To recognize the millions of Floridians who volunteer annually and also encourage other Floridians to serve our state’s communities, Governor Rick Scott has proclaimed April as Florida Volunteer Month.
Governor Scott said, “I'm glad to recognize the service of volunteers across Florida who dedicate their time to make a difference in their communities. Floridians dedicated millions of hours during last year's devastating hurricane season, and we are proud to honor them in April.”
This year Volunteer Florida, the lead agency for volunteerism and national service in Florida, is launching #VF30in30. This new initiative will recognize 30 outstanding Florida volunteers by highlighting one volunteer a day throughout the month of April.
Volunteer Florida CEO Vivian Myrtetus said, “It is always an honor to recognize the thousands of amazing volunteers throughout our state who work to make a difference in their communities each and every day. We are excited to celebrate this month—to honor and recognize our volunteers, as well as encourage others to learn more about volunteer opportunities throughout the state.”
Volunteer Florida administers more than $32 million in federal, state and local funding to deliver high-impact national service, including AmeriCorps, and volunteer programs in Florida. Volunteer Florida also serves as Florida’s lead agency for volunteers and donations before, during and after disasters.
Linda Smith is one of Florida’s volunteers who has been serving her community for over ten years. During the year, she spends time volunteering with senior adults, Florida Baptist Disaster Relief, Florida Baptist Children’s Home, going on church mission trips and working with Tallahassee Firefighters to feed the homeless during the holidays.
One of her most memorable moments is volunteering with the Florida Baptist Disaster Relief to provide mass feeding at the Greater Jacksonville Festival of Hope with Franklin Graham. Smith assisted with preparing over 2,200 meals that were delivered to 6 different locations by the Salvation Army and the American Red Cross.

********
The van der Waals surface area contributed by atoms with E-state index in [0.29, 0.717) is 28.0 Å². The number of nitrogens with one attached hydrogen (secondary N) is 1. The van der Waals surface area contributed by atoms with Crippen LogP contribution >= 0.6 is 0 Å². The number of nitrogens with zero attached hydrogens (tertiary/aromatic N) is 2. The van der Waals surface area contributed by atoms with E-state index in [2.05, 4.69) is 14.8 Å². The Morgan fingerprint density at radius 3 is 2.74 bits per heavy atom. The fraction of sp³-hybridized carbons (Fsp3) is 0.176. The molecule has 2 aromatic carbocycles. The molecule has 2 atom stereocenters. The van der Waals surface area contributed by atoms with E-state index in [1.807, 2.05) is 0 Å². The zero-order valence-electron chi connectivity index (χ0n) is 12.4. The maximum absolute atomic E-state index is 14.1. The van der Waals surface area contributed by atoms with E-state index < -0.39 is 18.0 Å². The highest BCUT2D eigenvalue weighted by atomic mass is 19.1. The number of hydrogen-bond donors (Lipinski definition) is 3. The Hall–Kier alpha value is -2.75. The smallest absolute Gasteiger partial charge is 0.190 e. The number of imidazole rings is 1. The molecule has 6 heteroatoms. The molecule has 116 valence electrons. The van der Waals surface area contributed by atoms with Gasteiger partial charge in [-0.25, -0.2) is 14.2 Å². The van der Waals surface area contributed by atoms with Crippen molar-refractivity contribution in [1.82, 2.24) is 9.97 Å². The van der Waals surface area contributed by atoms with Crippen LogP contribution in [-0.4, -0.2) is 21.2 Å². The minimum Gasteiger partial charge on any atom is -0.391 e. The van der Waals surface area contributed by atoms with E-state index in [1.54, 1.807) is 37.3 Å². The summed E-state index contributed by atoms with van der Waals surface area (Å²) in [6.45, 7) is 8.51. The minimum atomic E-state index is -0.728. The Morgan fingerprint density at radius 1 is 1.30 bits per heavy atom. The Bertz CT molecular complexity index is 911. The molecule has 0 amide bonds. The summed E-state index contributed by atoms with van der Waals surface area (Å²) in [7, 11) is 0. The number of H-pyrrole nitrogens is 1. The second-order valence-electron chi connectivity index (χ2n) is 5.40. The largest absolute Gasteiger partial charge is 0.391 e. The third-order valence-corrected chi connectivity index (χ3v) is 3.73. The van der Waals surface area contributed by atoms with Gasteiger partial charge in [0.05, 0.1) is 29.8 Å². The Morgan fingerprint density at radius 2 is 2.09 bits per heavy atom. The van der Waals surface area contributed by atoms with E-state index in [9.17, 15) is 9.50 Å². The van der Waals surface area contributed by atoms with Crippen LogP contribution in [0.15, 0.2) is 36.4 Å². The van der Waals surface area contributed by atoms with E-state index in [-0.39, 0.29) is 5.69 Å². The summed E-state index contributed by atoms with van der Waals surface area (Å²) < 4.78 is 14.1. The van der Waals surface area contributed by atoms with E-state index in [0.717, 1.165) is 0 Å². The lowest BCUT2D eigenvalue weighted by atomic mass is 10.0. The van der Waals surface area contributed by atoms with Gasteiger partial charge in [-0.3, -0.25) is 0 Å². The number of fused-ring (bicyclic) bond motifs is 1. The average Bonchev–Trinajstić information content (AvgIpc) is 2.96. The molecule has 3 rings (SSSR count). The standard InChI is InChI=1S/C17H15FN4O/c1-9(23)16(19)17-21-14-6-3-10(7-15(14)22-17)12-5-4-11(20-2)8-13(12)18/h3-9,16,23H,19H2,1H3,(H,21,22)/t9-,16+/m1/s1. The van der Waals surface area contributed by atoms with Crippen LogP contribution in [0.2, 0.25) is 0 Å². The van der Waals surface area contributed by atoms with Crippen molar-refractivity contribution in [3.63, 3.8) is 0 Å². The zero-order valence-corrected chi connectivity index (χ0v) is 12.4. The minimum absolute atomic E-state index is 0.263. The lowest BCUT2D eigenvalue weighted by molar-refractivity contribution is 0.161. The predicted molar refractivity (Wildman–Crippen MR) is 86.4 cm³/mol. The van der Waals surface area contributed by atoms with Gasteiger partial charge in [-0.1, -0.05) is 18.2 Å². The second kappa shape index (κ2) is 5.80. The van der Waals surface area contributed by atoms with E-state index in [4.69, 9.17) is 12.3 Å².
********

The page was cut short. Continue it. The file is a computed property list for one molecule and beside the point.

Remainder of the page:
“When we share our time and talents, we are able to solve problems, strengthen communities, improve lives, connect to others and even transform our own lives,” Smith said. “It only takes one person to change a life or multiple lives for good.”
“Making a difference in just one person’s life can have such a profound impact on them and on the person volunteering. I have found that the more you volunteer and help others, the more you want to do more,” she added.
Lisa Bush, the division director of Leon County’s volunteer center, also encourages volunteerism in the community. Between special events, days of service and ongoing volunteers in county departments, Leon County Volunteer Center currently has over 5,000 volunteers that participate annually.
“Volunteers are one of the biggest assets that our community has and especially during time of disaster, because the government cannot do things alone,” Bush said. “This is a great community for people for people who step up and want to do something.”
To find out additional information about Leon County Volunteer Services and to apply to become a county volunteer visit: http://volunteer.volunteerleon.org.